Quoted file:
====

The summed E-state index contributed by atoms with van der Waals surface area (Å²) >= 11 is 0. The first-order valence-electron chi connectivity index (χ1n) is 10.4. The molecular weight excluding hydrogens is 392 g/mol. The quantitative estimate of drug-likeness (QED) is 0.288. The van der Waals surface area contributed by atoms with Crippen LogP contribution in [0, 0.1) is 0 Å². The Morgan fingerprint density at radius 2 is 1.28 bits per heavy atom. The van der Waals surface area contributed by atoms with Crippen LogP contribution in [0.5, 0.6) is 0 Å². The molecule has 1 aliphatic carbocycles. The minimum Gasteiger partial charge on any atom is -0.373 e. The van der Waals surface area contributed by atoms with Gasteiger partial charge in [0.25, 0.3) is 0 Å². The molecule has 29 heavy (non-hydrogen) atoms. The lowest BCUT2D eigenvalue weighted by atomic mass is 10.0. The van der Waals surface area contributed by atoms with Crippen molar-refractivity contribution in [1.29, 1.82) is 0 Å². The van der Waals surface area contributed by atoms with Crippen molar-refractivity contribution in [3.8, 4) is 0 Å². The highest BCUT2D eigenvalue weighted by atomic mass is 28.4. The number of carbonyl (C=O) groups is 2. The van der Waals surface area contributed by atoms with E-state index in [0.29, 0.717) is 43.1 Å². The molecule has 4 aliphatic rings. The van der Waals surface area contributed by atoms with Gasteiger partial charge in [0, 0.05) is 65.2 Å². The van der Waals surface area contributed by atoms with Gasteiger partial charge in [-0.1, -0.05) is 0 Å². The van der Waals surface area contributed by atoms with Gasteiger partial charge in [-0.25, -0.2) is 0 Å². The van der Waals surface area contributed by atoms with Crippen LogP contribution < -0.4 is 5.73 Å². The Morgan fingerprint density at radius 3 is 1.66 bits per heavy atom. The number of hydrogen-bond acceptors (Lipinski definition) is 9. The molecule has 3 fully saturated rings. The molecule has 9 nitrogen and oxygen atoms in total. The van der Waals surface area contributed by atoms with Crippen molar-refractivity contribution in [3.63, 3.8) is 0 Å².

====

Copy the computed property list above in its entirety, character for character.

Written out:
The summed E-state index contributed by atoms with van der Waals surface area (Å²) >= 11 is 0. The first-order valence-electron chi connectivity index (χ1n) is 10.4. The molecular weight excluding hydrogens is 392 g/mol. The quantitative estimate of drug-likeness (QED) is 0.288. The van der Waals surface area contributed by atoms with Crippen LogP contribution in [0, 0.1) is 0 Å². The Morgan fingerprint density at radius 2 is 1.28 bits per heavy atom. The van der Waals surface area contributed by atoms with Crippen LogP contribution in [0.5, 0.6) is 0 Å². The molecule has 1 aliphatic carbocycles. The minimum Gasteiger partial charge on any atom is -0.373 e. The van der Waals surface area contributed by atoms with Gasteiger partial charge in [0.25, 0.3) is 0 Å². The molecule has 29 heavy (non-hydrogen) atoms. The lowest BCUT2D eigenvalue weighted by atomic mass is 10.0. The van der Waals surface area contributed by atoms with Crippen molar-refractivity contribution in [1.29, 1.82) is 0 Å². The van der Waals surface area contributed by atoms with Crippen molar-refractivity contribution in [3.8, 4) is 0 Å². The highest BCUT2D eigenvalue weighted by atomic mass is 28.4. The number of carbonyl (C=O) groups is 2. The van der Waals surface area contributed by atoms with E-state index in [0.29, 0.717) is 43.1 Å². The molecule has 4 aliphatic rings. The van der Waals surface area contributed by atoms with Gasteiger partial charge in [0, 0.05) is 65.2 Å². The van der Waals surface area contributed by atoms with Gasteiger partial charge in [-0.1, -0.05) is 0 Å². The van der Waals surface area contributed by atoms with Gasteiger partial charge in [-0.25, -0.2) is 0 Å². The van der Waals surface area contributed by atoms with Crippen LogP contribution < -0.4 is 5.73 Å². The Morgan fingerprint density at radius 3 is 1.66 bits per heavy atom. The number of hydrogen-bond acceptors (Lipinski definition) is 9. The molecule has 3 fully saturated rings. The molecule has 9 nitrogen and oxygen atoms in total. The van der Waals surface area contributed by atoms with Crippen molar-refractivity contribution in [3.63, 3.8) is 0 Å².